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Perhaps the Palestinians are not One Nation but Two Nations


Perhaps Palestinians are not One Nation but they are two Nations - Jebusites & Philistia

It is noticeable that geography, politics and culture divide the Palestinians into two distinct, separate and even contradictory and conflicting parts between the West Bank (the Jordan River) and the population of the Gaza Strip. Are these divisions the result of historical and racial differences? To answer this question it is necessary to note the following:
The Jews are a group of Turkic Mongolians who were sent by the colonists to Persia and Babylonia (and they also left Mongols) to displace the Hebrew Israelite of Israel and replace them in Canaan. This has been confirmed by the Samaritans and the Beta Israel Ethiopians, as well as by the loss of the tribes of Israel and other profound ethnic, cultural, religious and political transformations that followed the Babylonian return in 530 BC.

Turkic Mongolians, the origin of Jews, had existed in the region since 1800 BC with various names such as Chasu YHWH and Hyksos. Their raids and destruction caused the collapse of the Bronze Age in 1177 BC for the majority of Mediterranean civilizations and countries. It is a pivotal era documented in archeology and history books. This massive collapse resulted in a large number of large migrations and the emergence of so-called “sea peoples” fugitives and mercenaries. At the time, the Hebrew Israelites were occupying and were present in Canaan and were still allied with the Turkic Mongolians before the collapse of this alliance in 626 BC.

The first waves of Palestinians came with the collapse of the Bronze Age and the fall of the Hittite Empire and civilization in and around Anatolia. The second wave of settlements were to the Philistia region and it was organized by the Turkic Mongolians after they called themselves Jews. This was in 530 BC with the expulsion and dispersal of the Israelites from Canaan. They brought in new immigrant labor and slaves to be added to the first wave of of the sea peoples and they settled the second group in the region of Philistia; and both settlers became known as Palestinians in Western Bank and also in of Philistia despite their differences.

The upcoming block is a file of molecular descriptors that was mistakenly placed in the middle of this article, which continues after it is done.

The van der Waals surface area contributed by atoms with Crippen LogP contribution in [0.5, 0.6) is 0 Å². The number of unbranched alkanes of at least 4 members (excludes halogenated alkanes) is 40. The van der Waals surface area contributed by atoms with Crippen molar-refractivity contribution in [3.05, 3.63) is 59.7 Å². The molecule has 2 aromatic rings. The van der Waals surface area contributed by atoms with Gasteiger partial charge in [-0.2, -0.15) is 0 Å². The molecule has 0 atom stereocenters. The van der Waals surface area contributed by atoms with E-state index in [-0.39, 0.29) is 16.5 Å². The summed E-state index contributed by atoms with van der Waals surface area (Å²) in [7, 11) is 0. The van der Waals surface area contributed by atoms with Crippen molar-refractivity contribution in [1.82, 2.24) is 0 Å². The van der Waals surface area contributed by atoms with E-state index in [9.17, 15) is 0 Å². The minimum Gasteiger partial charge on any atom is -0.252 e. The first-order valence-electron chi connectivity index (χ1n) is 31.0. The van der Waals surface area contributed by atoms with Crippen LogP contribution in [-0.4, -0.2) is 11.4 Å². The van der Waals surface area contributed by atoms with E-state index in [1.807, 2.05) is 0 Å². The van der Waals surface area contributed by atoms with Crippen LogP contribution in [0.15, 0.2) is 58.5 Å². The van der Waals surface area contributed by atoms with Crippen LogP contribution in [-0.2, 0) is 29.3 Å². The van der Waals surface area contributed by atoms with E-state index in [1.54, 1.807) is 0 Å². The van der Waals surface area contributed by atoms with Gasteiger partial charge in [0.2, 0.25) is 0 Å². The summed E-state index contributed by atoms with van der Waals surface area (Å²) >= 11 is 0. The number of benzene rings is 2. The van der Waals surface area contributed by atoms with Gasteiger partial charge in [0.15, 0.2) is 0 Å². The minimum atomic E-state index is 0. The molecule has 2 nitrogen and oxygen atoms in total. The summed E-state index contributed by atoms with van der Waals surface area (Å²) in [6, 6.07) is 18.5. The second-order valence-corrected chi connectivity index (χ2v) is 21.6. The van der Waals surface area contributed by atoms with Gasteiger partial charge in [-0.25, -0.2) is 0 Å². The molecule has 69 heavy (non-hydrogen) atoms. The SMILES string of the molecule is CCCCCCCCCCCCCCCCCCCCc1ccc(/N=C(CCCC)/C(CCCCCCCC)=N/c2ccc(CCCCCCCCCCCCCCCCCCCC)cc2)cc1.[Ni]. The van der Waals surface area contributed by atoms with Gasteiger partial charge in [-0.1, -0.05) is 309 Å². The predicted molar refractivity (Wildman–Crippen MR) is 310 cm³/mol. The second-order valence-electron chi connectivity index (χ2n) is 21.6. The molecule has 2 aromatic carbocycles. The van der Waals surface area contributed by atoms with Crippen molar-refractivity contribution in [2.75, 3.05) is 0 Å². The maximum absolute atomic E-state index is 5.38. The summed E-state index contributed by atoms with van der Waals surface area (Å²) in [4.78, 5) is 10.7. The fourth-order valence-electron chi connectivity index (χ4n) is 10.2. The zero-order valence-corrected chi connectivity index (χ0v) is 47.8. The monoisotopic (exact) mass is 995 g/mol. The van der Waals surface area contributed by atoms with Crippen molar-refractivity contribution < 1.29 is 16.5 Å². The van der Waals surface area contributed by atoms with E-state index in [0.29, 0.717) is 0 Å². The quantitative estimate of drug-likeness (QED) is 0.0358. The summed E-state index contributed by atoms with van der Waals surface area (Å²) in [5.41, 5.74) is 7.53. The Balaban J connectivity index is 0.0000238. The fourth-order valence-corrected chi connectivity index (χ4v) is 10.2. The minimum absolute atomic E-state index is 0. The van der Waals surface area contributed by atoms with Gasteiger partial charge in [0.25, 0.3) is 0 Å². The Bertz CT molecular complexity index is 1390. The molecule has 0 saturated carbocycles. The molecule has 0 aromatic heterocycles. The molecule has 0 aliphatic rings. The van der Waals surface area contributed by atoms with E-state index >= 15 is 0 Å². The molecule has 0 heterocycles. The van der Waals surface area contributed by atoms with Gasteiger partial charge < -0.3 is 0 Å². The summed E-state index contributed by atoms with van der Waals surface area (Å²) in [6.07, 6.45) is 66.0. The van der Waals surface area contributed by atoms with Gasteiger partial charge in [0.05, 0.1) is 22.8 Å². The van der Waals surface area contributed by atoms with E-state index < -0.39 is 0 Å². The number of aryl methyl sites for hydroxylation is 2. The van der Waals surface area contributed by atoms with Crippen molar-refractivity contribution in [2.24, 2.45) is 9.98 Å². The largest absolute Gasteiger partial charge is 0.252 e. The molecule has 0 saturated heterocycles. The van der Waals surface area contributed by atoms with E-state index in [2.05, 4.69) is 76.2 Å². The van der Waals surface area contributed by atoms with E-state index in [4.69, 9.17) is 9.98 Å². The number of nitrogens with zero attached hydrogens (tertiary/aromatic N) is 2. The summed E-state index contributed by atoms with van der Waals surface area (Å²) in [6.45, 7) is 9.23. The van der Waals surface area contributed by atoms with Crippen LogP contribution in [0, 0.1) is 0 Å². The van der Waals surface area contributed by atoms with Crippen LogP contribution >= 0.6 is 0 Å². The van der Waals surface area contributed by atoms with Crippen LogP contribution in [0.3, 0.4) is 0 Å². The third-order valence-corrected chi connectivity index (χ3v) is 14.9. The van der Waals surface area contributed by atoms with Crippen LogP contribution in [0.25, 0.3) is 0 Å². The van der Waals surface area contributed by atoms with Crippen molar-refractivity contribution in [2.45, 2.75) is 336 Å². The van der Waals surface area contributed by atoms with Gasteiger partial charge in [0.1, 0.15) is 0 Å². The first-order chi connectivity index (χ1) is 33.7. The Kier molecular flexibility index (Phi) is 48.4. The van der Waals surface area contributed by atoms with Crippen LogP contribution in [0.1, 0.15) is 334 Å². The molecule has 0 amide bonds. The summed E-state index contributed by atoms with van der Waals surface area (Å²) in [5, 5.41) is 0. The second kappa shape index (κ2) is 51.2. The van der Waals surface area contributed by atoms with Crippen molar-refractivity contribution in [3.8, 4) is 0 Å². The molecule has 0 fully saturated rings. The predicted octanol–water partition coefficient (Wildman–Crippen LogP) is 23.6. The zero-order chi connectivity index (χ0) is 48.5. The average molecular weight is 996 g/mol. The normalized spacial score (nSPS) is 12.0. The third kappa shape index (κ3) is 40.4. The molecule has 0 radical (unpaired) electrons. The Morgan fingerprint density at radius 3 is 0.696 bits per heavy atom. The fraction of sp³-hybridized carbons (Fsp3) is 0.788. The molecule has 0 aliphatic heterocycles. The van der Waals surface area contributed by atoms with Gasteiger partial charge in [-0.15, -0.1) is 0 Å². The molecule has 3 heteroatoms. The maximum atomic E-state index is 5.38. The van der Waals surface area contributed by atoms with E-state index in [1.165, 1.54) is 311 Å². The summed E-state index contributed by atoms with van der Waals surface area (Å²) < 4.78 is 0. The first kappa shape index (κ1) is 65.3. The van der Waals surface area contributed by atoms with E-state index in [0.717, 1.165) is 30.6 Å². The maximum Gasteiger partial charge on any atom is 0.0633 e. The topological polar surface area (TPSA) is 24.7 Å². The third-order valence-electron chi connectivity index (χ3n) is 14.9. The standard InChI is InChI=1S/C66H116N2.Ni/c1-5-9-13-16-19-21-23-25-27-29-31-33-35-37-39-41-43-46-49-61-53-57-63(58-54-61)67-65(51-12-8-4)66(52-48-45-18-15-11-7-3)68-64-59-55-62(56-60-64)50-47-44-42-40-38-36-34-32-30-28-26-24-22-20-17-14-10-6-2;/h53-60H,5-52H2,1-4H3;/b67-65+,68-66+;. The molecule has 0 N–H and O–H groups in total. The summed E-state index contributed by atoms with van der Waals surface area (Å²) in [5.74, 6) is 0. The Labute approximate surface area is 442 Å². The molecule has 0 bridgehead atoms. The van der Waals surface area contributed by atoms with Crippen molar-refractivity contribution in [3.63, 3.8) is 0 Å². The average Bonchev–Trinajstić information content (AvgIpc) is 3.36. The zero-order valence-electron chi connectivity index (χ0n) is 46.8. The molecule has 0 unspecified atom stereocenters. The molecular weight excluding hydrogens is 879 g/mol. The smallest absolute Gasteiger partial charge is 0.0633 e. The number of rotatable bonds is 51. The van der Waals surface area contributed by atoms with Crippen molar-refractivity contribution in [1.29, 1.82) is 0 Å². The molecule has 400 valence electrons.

It is clear that the history of settler groups that were later known to the Palestinians occurred on two stages. The first stage is the migrations of the so-called “peoples of the sea”. It is noteworthy that the Jebusites are a group of settlers concentrated in the eastern region of River Jordan and they differed from the Canaanites despite attempts to include them as Canaanites, but they are closer to the Hittites (the peoples of ancient Anatolia). Many scholars consider the origin of the Jebusites is the Hittite. This is confirmed by the gods they worshiped before they converted to Christianity. As well as the similarity between them and Armenians.

The second phase was different Mediterranean groups to replace the expelled and displaced Canaanite and Hebrew. This second group was settled in what is now the Gaza Strip. “Philistia” was first mentioned in the works of the Greek historian Herodotus in the fifth century BC. With the emergence of Christianity the inhabitants of the West Bank, adopted the new religion that emerged in the lands they became advocates and defenders of Christianity in the face of Jews. While the inhabitants of the Gaza Strip remained in their old beliefs until the Islamic conquest came and embraced Islam as a means of coexistence and protection.

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